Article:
Should you charge your customers a credit card processing fee? Here’s what you need to know

PCI compliance

There’s an old adage: just because you can, doesn’t mean you should. As a business owner, you might be considering charging your customers a credit card processing fee. Charging the customer is an easy way of offsetting your own costs in that area. However, just because you can do this doesn’t mean that you should. There are different laws, card brand agreements and consumer laws that need to be followed depending on the nature of your business and where you’re located.

To help you make the right decision, here’s what you need to know about passing credit card fees onto your customer.

There’s a difference between Surcharge Fees and Convenience Fees.

First of all, it’s important to understand that Surcharge Fees and Convenience Fees are not one and the same. Surcharge Fees occur when you pass the processing fee onto the customer to help minimize the amount you as the merchant pays for processing credit cards. Whereas Convenience Fees are charged when you’re providing the customer with a payment option that may not have been available to them otherwise. (For example, when you go into your local bodega, make a purchase under a certain dollar amount and are charged an additional fee at the till.)

In the United States, there are certain states that don’t allow credit card surcharging.

If you’re operating in the United States, you’ll want to make sure that your State allows credit card surcharging. While some card brands allow surcharging if you follow the specific guidelines of their merchant agreement, at the end of the day it all comes down to where you’re located. California, Colorado, Connecticut, Florida, Kansas, Maine, Massachusetts, New York, Oklahoma, Puerto Rico, and Texas all prohibit merchants from applying surcharges. Even if you don’t reside in one of these States, it’s important to read through your merchant agreement and know the local laws.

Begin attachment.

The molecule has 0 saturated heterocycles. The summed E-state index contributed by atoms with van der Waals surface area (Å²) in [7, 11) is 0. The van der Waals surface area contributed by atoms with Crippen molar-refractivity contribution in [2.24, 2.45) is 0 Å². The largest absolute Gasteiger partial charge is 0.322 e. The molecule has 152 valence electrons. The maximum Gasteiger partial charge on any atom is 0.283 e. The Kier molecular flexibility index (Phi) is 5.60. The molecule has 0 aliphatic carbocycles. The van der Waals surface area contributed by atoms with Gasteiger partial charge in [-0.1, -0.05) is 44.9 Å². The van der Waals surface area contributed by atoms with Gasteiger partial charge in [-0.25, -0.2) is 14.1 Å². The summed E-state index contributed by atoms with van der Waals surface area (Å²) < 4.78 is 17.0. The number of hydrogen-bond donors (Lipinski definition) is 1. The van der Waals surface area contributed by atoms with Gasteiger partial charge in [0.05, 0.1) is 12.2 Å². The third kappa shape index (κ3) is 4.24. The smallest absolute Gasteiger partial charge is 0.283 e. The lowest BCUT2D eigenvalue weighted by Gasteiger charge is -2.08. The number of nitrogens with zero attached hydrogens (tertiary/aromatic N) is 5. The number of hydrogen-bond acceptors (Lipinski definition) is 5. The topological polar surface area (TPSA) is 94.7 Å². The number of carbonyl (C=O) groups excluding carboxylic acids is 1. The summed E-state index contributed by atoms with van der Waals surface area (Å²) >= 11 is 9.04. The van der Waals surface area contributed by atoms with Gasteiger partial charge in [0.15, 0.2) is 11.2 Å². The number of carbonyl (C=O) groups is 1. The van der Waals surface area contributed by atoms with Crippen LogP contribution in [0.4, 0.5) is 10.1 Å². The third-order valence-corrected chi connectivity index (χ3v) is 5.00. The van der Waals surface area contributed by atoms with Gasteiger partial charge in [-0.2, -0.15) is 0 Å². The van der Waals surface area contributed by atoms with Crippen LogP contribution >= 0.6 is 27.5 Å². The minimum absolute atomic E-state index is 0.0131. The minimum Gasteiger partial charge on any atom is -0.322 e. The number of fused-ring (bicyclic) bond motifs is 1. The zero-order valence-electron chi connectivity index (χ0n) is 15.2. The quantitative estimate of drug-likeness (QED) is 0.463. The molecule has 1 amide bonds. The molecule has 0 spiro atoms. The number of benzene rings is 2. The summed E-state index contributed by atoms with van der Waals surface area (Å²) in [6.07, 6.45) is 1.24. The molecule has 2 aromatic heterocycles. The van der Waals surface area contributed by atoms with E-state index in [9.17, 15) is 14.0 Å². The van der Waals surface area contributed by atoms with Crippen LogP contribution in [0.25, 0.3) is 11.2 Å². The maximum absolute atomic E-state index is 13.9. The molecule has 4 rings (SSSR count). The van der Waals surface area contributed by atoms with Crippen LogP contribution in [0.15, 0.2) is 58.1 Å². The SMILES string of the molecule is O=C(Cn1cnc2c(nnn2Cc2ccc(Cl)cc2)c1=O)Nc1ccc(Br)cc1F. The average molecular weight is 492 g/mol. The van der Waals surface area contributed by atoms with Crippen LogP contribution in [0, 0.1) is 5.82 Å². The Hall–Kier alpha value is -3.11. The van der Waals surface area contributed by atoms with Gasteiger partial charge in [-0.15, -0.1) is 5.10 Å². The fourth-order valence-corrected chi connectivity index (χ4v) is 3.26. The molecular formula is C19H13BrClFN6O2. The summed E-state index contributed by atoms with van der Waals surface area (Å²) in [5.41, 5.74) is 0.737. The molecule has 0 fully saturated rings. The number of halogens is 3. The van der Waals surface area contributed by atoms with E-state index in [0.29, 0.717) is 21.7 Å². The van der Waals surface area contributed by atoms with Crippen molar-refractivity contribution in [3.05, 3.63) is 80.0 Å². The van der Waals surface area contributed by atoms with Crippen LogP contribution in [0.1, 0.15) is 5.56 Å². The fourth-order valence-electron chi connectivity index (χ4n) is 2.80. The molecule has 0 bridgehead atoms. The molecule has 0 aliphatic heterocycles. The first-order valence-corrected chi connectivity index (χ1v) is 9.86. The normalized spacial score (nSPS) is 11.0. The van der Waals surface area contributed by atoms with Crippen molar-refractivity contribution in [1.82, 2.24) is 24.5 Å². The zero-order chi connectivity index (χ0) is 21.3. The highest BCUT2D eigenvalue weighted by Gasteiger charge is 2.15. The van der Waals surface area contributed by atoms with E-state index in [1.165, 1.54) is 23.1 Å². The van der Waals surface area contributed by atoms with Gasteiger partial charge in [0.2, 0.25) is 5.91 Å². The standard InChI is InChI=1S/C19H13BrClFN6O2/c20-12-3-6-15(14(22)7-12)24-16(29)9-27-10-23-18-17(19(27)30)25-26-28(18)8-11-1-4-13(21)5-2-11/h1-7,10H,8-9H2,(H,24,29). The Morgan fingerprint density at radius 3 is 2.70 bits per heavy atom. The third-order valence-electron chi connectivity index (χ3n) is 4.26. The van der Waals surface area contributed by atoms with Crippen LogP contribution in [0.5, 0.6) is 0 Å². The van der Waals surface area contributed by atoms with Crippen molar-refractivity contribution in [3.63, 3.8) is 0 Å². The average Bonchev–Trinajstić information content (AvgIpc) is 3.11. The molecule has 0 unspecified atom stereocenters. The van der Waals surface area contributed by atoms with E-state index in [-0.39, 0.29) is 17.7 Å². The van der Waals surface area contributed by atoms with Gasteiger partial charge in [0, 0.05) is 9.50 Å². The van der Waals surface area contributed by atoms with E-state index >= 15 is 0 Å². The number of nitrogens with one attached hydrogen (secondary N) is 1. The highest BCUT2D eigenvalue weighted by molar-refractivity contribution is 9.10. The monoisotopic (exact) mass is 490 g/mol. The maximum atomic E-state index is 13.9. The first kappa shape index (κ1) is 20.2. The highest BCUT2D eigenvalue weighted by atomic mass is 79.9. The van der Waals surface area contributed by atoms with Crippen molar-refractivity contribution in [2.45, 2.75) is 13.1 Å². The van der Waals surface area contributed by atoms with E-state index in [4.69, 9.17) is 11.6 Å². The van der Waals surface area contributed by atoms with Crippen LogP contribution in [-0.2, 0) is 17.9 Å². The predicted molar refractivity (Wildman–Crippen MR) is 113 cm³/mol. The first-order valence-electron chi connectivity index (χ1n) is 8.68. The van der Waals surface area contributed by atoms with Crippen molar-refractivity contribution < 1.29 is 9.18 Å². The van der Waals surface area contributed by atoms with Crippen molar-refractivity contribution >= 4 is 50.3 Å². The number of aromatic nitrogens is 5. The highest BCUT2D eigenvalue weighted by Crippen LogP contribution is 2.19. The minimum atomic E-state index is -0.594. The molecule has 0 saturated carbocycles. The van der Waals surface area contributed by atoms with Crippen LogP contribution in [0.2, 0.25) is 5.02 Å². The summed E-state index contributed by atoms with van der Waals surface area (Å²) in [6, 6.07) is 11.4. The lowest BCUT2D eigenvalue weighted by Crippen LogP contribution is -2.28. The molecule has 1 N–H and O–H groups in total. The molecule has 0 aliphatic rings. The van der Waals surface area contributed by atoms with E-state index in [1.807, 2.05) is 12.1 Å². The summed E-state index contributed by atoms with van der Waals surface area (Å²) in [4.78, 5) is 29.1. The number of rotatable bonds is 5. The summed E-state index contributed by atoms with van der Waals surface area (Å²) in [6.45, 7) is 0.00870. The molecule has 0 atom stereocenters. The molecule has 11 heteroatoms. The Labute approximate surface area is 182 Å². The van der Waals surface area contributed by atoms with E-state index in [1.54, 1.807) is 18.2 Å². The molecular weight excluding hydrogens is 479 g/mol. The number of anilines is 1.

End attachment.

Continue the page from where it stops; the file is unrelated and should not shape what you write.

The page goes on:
Each card brand has slightly different guidelines.

Research each card brand and familiarize yourself with their surcharge guidelines. Each brand has slightly different rules, so it’s important you read through each of them carefully.

Visa lists its guidelines under the 5.6.1.3 US Credit Card Surcharge Requirements – US Region and US Territories. Mastercard has its own distinct set of rules for US merchants which can be found here:  5.11.2 of the MasterCard Rules. Lastly, if you’re planning on allowing customers to pay by Amex, make sure you become familiar with their US Merchant Policy.

Consider the customer experience.

Sure, tacking on a credit card surcharge to customer purchases will help you offset credit card processing fees initially, but it might not be worth it in the long run. When you’re considering adding an additional fee to credit card payments, you need to carefully consider how it will impact the customer experience — especially if you’re a new business looking to develop a loyal customer base.

Think of it this way: people don’t like to pay extra just to use their preferred payment method. It leaves a bad taste and may impact whether a customer comes back in the future. As a merchant, credit card processing fees are a reality of doing business. To minimize the impact on the customer experience, it pays to do your research and find a processing company that offers you the best deal possible.

Posted on Friday, October 19th, 2018